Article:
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BRPC's executive committee gave the approval on Thursday to apply for a Mass Trails grant.

BRPC Looks to Kick Start Mountain Biking Project

By Andy McKeeveriBerkshires Staff
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PITTSFIELD, Mass. — BRPC is hoping to kick off an effort to bolster mountain biking in the area.
Berkshire Regional Planning Commission is joining with two others Western Massachusetts planning organizations in a grant application to map, analyze, identify trail conditions, and lay the framework for a marketing effort to make Western Massachusetts known as a mountain biking hub.
The hope is that the Mass Trails grant will kick off the project and a previously secured $800,000 in an environmental bond bill by state Sen. Adam Hinds can follow. Those funds have not been released by the administration.
"The senator is a strong advocate for mountain biking and in the environmental bond bill, he got some money to do some of this work to promote Western Massachusetts as a mountain biking destination," BRPC Executive Director Thomas Matuszko said. "This new grant program came up, this Mass Trails program and the senator thought this would be a good program to apply to, working with our neighboring planning agencies — the Franklin County Council of Governments and the Pioneer Valley Planning Commission — for all of western Mass," 
BRPC's grant application is for a different, and a smaller, pool of money. Matuszko said he expects the application to be somewhere in the $150,000 range and each of the three areas will choose a piece of state property to do the analysis and mapping. 
"We can scale up or down with the field work depending on the site we identify. I think we are thinking of Pittsfield State Forest right now as the pilot site for Berkshire County," Matuszko said.
The outdoor recreational economy has been a major thrust in recent years among city and county officials. Hinds previously estimated that $46.9 billion is spent on bike trips per year and many of those bikers are driving right past the Berkshires to places like the Kingdom Trails in Vermont. 
BRPC is also looking for a grant to help North Adams become more efficient in purchasing. The executive committee gave Matuszko the OK to apply for an Efficient and Regionalization Grant to streamlining its purchasing and add such items as online ordering. 
"There are ways to improve this program, possibly with some kind of online ordering form," Matuszko said.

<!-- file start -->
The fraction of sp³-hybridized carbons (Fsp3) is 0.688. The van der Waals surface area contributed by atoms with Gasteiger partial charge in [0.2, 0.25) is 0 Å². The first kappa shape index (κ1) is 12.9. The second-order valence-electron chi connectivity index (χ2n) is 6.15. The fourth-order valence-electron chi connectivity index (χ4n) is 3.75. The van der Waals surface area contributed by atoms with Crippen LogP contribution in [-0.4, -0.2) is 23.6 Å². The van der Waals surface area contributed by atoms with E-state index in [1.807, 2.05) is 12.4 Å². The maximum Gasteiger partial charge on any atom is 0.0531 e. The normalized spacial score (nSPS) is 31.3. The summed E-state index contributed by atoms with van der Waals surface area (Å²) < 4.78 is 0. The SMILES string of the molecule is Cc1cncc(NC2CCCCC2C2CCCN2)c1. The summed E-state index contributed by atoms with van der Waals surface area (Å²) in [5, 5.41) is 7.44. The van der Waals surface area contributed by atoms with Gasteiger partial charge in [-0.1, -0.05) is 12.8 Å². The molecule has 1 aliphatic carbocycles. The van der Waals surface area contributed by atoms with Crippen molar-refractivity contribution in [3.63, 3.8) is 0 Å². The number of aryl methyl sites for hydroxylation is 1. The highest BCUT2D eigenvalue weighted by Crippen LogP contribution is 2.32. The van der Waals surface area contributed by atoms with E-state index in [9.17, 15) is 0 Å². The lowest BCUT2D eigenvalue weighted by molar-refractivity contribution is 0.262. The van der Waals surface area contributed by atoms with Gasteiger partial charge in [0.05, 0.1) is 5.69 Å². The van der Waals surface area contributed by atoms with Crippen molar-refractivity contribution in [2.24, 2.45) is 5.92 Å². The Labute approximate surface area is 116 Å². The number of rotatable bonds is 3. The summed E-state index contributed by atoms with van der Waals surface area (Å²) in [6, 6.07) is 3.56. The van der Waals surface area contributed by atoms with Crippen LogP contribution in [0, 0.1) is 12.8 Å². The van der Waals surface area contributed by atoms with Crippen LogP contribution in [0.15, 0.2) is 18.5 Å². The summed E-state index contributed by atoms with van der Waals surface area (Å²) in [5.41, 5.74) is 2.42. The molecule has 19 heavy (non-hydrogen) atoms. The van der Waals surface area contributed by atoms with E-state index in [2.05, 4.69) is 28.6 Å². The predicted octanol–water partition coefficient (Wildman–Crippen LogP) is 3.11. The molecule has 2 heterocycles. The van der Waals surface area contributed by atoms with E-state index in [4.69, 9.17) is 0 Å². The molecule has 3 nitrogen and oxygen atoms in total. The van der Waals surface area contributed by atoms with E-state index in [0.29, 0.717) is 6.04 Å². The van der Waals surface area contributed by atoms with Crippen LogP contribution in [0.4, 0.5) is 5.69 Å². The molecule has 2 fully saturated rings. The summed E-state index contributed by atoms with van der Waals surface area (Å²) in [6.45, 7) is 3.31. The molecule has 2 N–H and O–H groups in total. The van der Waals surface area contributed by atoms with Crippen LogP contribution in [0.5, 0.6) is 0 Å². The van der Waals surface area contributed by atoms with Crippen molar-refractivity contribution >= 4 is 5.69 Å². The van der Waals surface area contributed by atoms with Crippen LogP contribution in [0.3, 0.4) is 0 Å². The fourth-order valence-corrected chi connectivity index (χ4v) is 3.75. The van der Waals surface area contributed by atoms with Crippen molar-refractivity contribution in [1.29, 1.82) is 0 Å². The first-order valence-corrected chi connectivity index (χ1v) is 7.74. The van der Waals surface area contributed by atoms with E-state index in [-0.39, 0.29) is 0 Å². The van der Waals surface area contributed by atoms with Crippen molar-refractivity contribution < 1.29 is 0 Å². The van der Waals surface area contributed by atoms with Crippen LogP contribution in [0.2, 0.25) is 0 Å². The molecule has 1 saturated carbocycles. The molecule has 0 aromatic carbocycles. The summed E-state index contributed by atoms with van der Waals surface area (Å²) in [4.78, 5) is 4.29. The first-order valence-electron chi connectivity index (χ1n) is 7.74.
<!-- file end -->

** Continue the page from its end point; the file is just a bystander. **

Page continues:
He said the total budget for such a project hasn't been developed and the grant program doesn't open until Jan. 15. But he still received the approval to apply once the program opens.
BRPC is also preparing to back a piece of legislation to allow industrial hemp to be grown in lands under agricultural protection. Matuszko said the state law defines what can be done on agriculturally protected lands by referring to horticulture. 
But "that definition of horticulture doesn't include industrial hemp. A relatively simple amendment is to have the definition of horticulture to include industrial hemp," Matuszko said.
BRPC is now waiting for the piece of legislation to be introduced and will be writing to state lawmakers in support of the passage.

Tags: biking,   BRPC,   outdoor sports,   

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Cultural Pittsfield This Week: July 12-18

The Boston Symphony Orchestra, in partnership with Mill Town Capital, the City of Pittsfield and local organizations, will present its first-ever free community event on the Pittsfield Common. 
"Tanglewood in the City: Pittsfield",
 which aims to bring Tanglewood into the Pittsfield community and share one of the festival's major performances with a wider group of Berkshire residents.
The events feature a live video transmission on a 15x27-foot screen of the BSO's evening performance from its summer home in Lenox.  Pre-concert festivities start at 5pm.  The concert will begin at 8pm.  
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